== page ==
The scarlet letter

A touchy-feely Labour government must embrace the ugly reality of business


This article is taken from the July 2024 issue of The Critic. To get the full magazine why not subscribe? Right now we’re offering five issues for just £10.

The list of 121 bosses who signed a letter backing Keir Starmer for prime minister conjures a peculiar vision of British business life.

Among the signatories were Emma Woods, chair of Ancient+Brave, a “bovine collagen” business offering “wellness” and “self-care” through expensive jars of powdered cowhide. 

Also putting his name to the list was Asi Sharabi, CEO of Wonderbly, which sells personalised kids’ books with titles such as The Little Girl who Dared to Dream and Daddy’s Magic Hugs.Then there was Max Alexander, the former CEO of Secret Cinema, which charges film fans £140 to spend an evening dressed as a superhero in an East London warehouse.

I don’t wish to disparage any of the folk who signed the Labour letter. I salute anyone who creates and builds businesses. Who knows? Some of these companies may be future FTSE giants. And brown-nosing the powerful, however distasteful, is sometimes a smelly necessity.

Companies like BAE support 80,000 jobs in marginal constituencies across the UK

Equally, I do not doubt the sincerity of Starmer and Rachel Reeves, when they declare that wealth creation is their “number one mission”. My fear, however, is that Labour’s leadership has been experiencing a new-age, sentimentalised, cosplay version of British business, which means they are ill-prepared for the ugly, hard-edged realities of the real thing.

Our nation’s economy is propelled by hard liquor, deadly weaponry, dirty oil, addictive gambling and the more socially useless areas of finance. And no miracle cures, parental cuddles or celluloid fantasies can easily alter this inconvenient fact. 

Incoming ministers need to understand they inherit a deep, impervious economic structure, which has been built layer by layer through the economic policies of their predecessors stretching back two centuries.

Indeed, our story starts with William Pitt the Younger and his plan to weaken Napoleon through a trade blockade of the Continent. Among the beneficiaries were Scottish merchants who capitalised on the shortage of French brandy by selling Scotch whisky to London’s clubland. 

Today the heir to Johnnie Walker, Arthur Bell et al. is the £60 billion spirits behemoth Diageo. Even the most Methodist of Labour ministers will struggle to resist Diageo’s signature blend of cheery bonhomie and financial muscle. 

Decisions by successive administrations after the Second World War to maintain a stand-alone defence industry means that Starmer will have to do some lawyerly obfuscations when his left wing next kicks off over arms exports to Saudi Arabia. 

Businesses such as BAE Systems support an estimated 80,000 jobs in factories straddling marginal seats across the country. There are probably still more workers employed making nuclear submarines than electric car batteries.

The government-sponsored dash for North Sea oil in the 1970s and 1980s has left another lasting legacy that Labour cannot wish away. The sector boasts two of our top 10 companies, Shell and BP, and a network of smaller enterprises.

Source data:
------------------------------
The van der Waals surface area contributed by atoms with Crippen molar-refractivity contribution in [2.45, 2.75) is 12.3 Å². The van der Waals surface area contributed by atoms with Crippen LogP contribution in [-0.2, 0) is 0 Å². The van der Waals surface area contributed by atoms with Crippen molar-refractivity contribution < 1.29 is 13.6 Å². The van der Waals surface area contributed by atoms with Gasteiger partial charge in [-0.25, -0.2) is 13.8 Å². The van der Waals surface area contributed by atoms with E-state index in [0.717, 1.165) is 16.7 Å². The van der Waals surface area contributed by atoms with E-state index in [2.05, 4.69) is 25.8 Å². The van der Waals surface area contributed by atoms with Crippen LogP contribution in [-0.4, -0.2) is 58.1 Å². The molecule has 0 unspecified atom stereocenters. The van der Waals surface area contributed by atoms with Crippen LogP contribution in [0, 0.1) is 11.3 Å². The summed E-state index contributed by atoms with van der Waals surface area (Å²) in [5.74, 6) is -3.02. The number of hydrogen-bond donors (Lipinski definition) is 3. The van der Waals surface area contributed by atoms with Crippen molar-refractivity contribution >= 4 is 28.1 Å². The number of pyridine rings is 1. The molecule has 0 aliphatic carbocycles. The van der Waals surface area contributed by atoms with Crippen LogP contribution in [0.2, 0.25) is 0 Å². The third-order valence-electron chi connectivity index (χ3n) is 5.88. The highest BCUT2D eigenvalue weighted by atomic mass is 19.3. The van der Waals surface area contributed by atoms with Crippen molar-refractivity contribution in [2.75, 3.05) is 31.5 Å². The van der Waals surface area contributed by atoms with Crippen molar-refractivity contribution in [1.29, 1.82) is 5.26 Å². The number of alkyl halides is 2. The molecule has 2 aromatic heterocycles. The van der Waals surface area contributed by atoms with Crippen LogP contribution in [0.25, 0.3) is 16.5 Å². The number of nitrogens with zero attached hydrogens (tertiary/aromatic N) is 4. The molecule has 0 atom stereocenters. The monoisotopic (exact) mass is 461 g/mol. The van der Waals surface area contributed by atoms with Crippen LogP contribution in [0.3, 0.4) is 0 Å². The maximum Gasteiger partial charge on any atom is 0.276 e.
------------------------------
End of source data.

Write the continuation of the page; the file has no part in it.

Looking at LinkedIn, in the city of Aberdeen alone, there are currently 600 job vacancies in the oil and gas industry. Maybe some of those folk will over time get rehired to make the blades for wind turbines, but Big Oil will remain a big feature of our economy for decades to come.

Similarly, the last Labour government’s decision to liberalise gambling also casts a long shadow. The fleapit bookmakers Ladbrokes and Paddy Power have morphed into slick global online gaming giants like Entain and Flutter Entertainment, and the UK has become a global centre for this dubious form of digital innovation. The betting trade, like banking, has perhaps become too big for any government to allow it to fail.

While the UK has never produced a consumer tech giant to rival Meta or Google, government coddling of the City has helped make us a global centre for financial tech — there are more than 3,000 British companies operating in this sector. 

We hear a lot about the so-called “challenger” businesses with earnest purpose statements about helping consumers get better deals. However, it is an uncomfortable truth that we have also become rather good at the spivvier edges of finance like cryptocurrency and high-frequency trading. 

There used to be a powerful element within the Labour movement who had a strong grasp of the realities of our economy. Moderate trade unionists, typified by the Nineties engineering union leader Ken Jackson, had few qualms about arms exports or oil drilling. With the unions having descended into left-wing militancy, Starmer and Reeves lack this source of practical advice which helped anchor their Labour predecessors.

The Shadow Chancellor’s supporters make much of her strong economics hinterland at the Bank of England and her brief time toiling in the mortgages division of Halifax Bank of Scotland. 

However, I do worry that a background in macro-theorising (“securonomics” anyone?) is not the ideal grounding for the tough decisions which will need to be made. Not all economic growth is green growth, ethical growth, or even “nice” growth. 

Economies do evolve. And maybe our descendants will all be gainfully employed selling each other anti-ageing supplements and cringy baby books while wearing masks and dayglo spandex. But successful change only happens when we face difficult realities and I hope our new masters will be up to this challenge.

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